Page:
> The result was complete panic, and, to ensure that the Hungarians did not fight to the last man, the Mongols left an obvious gap in their encirclement. This was one of Subutai's classic tricks, to create a tactical situation which appeared to be favourable to the enemy, but which was anything but. The Mongols had already incurred heavier than usual casualties as the Hungarian crossbowmen had done considerable damage to the Mongol cavalry. Subutai did not want a battle where the massed crossbowmen, supported by mounted knights, stood firm and fought to the death against his army. He far preferred to let them flee and be slaughtered individually. The gap in the Mongol lines was an invitation to retreat, which would leave the knights and crossbowmen spread out all over the countryside, easy pickings for the disciplined Mongols. As Subutai had planned, the Hungarians poured through this apparent hole in the Mongol lines, which led to a swampy area, poor footing for horses and hard going for infantry. When the Hungarian knights split up, the Mongol archers picked them off at will. It was later noted that corpses littered the countryside over the space of a two-day journey. Two archbishops and three bishops were killed at the Sajo, plus 40,000 fighting men. At one stroke, the bulk of Hungarian fighting men were totally destroyed, with relatively minimal casualties to the Mongols, reportedly less than 1,000 men.
When you surround an army, leave an outlet free.
[This does not mean that the enemy is to be allowed to escape. The object, as Tu Mu puts it, is "to make him believe that there is a road to safety, and thus prevent his fighting with the courage of despair." Tu Mu adds pleasantly: "After that, you may crush him."]
That doesn't stop me from admiring their military brilliance.
Here is a link to the first episode:
Amazon link to Book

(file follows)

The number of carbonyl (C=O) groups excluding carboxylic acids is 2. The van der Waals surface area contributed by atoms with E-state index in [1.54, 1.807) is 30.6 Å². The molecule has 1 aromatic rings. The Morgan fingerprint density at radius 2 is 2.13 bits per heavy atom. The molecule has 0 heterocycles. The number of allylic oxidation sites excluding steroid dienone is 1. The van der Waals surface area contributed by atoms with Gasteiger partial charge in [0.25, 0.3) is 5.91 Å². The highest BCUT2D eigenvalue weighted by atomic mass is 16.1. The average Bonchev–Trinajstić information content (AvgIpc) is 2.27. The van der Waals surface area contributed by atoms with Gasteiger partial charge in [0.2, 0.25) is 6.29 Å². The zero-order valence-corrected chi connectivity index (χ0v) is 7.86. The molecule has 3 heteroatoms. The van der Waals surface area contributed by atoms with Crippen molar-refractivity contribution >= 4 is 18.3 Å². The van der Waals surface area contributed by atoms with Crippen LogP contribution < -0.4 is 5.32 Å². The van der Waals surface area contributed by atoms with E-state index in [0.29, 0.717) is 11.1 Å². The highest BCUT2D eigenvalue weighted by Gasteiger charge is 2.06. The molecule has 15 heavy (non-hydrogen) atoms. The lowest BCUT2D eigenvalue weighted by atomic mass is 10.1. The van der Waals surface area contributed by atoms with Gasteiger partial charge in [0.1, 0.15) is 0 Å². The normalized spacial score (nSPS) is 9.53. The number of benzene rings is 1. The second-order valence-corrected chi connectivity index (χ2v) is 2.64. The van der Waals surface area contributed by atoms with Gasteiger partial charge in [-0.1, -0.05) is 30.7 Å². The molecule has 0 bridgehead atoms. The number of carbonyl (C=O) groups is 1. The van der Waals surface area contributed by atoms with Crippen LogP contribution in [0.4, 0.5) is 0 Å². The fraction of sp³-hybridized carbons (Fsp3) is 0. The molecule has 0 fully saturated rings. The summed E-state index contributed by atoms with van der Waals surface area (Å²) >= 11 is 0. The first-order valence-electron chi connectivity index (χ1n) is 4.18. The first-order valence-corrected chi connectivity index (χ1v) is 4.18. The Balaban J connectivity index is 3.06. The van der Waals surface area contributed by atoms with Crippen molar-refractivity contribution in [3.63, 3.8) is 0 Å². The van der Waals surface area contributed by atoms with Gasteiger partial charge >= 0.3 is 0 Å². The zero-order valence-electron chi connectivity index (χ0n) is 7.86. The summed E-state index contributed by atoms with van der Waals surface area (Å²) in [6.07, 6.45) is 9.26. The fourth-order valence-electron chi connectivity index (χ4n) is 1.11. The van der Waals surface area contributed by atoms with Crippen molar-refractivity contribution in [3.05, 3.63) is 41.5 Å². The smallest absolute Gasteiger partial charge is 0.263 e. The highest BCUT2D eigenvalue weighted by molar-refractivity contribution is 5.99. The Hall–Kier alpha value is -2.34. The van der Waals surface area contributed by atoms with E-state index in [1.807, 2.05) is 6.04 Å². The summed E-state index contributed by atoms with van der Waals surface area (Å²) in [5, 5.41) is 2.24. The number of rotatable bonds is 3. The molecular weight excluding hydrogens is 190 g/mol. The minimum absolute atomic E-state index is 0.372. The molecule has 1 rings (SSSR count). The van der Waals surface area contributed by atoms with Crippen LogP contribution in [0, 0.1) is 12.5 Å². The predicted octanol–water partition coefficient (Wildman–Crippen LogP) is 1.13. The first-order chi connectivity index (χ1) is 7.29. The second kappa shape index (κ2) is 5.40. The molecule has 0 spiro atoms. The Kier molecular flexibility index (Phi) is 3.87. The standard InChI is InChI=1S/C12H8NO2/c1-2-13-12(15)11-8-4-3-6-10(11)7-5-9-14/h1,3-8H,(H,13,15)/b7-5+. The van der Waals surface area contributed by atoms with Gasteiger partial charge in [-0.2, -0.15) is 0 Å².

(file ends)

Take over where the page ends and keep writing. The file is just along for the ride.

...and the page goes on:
AudioBook version that I enjoyed
It is the opinion of many historians that history cannot be objective. All writers need to make decisions when writing a text: what to include, what to omit, and even what sources to read (because you cannot read them all). Those decisions are influenced by the author's upbringing, culture, and values.
Here's an excerpt from an excellent article which discusses this:
> To better understand history, I think historians should begin to admit their limitations. For example, I have chosen to study Emperor Franz Joseph’s role in the lead up to the First World War. I examine an angle of the declaration of World War I that is little studied. Yet, it also raises some concerns as to the subjectivity of my work. Because I am focusing on the person of the Emperor, I am bound to attribute more agency to him than someone who studies the Great War from a purely national or international perspective. This leaves me predisposed to seeing Franz Joseph as a key actor.
From "Destruction under the Mongol Empire" (not everything under Subutais command)
1. Mass extermination - "It has been calculated that approximately 5% of the world's population were killed during Turco-Mongol invasions or in their immediate aftermath." (To compare the impact that would be 370 million people in todays numbers).
2. Scorched Earth - Mongols were known to burn farmland; [...], crops were burned to starve the populace. Other tactics included diverting rivers into and from cities and towns [...]
3. Biological warfare against civilians - [...] and catapulting diseased corpses over city walls to infect the population. The use of such infected bodies during the siege of Caffa is alleged to have brought the Black Death to Europe by some sources.
4. Genocide - [...] "terror and mass extermination of anyone opposing them was a well-tested Mongol tactic." The alternative to submission was total war: if refused, Mongol leaders ordered the collective slaughter of populations and destruction of property.
5. Total destruction of culture - [...] and in the Battle of Baghdad, libraries, books, literature, and hospitals were burned: some of the books were thrown into the river, in quantities sufficient to "turn the Euphrates black with ink for several days"